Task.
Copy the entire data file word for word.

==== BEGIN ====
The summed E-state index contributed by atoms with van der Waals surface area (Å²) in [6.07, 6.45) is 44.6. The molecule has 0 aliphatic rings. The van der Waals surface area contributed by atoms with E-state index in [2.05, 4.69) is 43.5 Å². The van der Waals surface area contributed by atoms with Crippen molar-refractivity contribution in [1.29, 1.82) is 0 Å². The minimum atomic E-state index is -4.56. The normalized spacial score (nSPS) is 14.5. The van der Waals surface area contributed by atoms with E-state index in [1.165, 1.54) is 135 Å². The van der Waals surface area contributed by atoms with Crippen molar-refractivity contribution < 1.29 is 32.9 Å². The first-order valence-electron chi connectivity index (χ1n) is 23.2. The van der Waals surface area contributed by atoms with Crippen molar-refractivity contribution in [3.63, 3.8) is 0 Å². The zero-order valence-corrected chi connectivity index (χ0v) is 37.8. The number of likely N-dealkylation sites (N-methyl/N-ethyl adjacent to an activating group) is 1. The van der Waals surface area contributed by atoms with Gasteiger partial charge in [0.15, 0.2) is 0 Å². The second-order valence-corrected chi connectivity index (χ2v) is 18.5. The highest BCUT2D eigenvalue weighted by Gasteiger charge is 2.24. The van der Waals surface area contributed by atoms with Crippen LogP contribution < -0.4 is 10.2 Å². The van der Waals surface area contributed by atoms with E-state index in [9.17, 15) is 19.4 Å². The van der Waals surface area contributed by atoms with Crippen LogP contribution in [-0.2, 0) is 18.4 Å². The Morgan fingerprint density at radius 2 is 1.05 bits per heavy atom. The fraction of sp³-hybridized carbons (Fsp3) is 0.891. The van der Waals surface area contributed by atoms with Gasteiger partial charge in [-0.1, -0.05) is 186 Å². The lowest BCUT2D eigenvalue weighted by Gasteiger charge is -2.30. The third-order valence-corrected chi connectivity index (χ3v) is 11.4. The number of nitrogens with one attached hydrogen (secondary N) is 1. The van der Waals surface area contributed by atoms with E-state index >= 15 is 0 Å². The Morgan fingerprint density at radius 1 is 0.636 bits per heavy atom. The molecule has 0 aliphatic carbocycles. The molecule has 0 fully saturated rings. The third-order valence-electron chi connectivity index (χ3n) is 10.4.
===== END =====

The summed E-state index contributed by atoms with van der Waals surface area (Å²) in [6.07, 6.45) is 44.6. The molecule has 0 aliphatic rings. The van der Waals surface area contributed by atoms with E-state index in [2.05, 4.69) is 43.5 Å². The van der Waals surface area contributed by atoms with Crippen molar-refractivity contribution in [1.29, 1.82) is 0 Å². The minimum atomic E-state index is -4.56. The normalized spacial score (nSPS) is 14.5. The van der Waals surface area contributed by atoms with E-state index in [1.165, 1.54) is 135 Å². The van der Waals surface area contributed by atoms with Crippen molar-refractivity contribution < 1.29 is 32.9 Å². The first-order valence-electron chi connectivity index (χ1n) is 23.2. The van der Waals surface area contributed by atoms with Crippen molar-refractivity contribution in [3.63, 3.8) is 0 Å². The zero-order valence-corrected chi connectivity index (χ0v) is 37.8. The number of likely N-dealkylation sites (N-methyl/N-ethyl adjacent to an activating group) is 1. The van der Waals surface area contributed by atoms with Gasteiger partial charge in [0.15, 0.2) is 0 Å². The second-order valence-corrected chi connectivity index (χ2v) is 18.5. The highest BCUT2D eigenvalue weighted by Gasteiger charge is 2.24. The van der Waals surface area contributed by atoms with Crippen LogP contribution < -0.4 is 10.2 Å². The van der Waals surface area contributed by atoms with E-state index in [9.17, 15) is 19.4 Å². The van der Waals surface area contributed by atoms with Crippen LogP contribution in [-0.2, 0) is 18.4 Å². The Morgan fingerprint density at radius 2 is 1.05 bits per heavy atom. The fraction of sp³-hybridized carbons (Fsp3) is 0.891. The van der Waals surface area contributed by atoms with Gasteiger partial charge in [-0.1, -0.05) is 186 Å². The lowest BCUT2D eigenvalue weighted by Gasteiger charge is -2.30. The third-order valence-corrected chi connectivity index (χ3v) is 11.4. The number of nitrogens with one attached hydrogen (secondary N) is 1. The van der Waals surface area contributed by atoms with E-state index >= 15 is 0 Å². The Morgan fingerprint density at radius 1 is 0.636 bits per heavy atom. The molecule has 0 aliphatic carbocycles. The molecule has 0 fully saturated rings. The third-order valence-electron chi connectivity index (χ3n) is 10.4.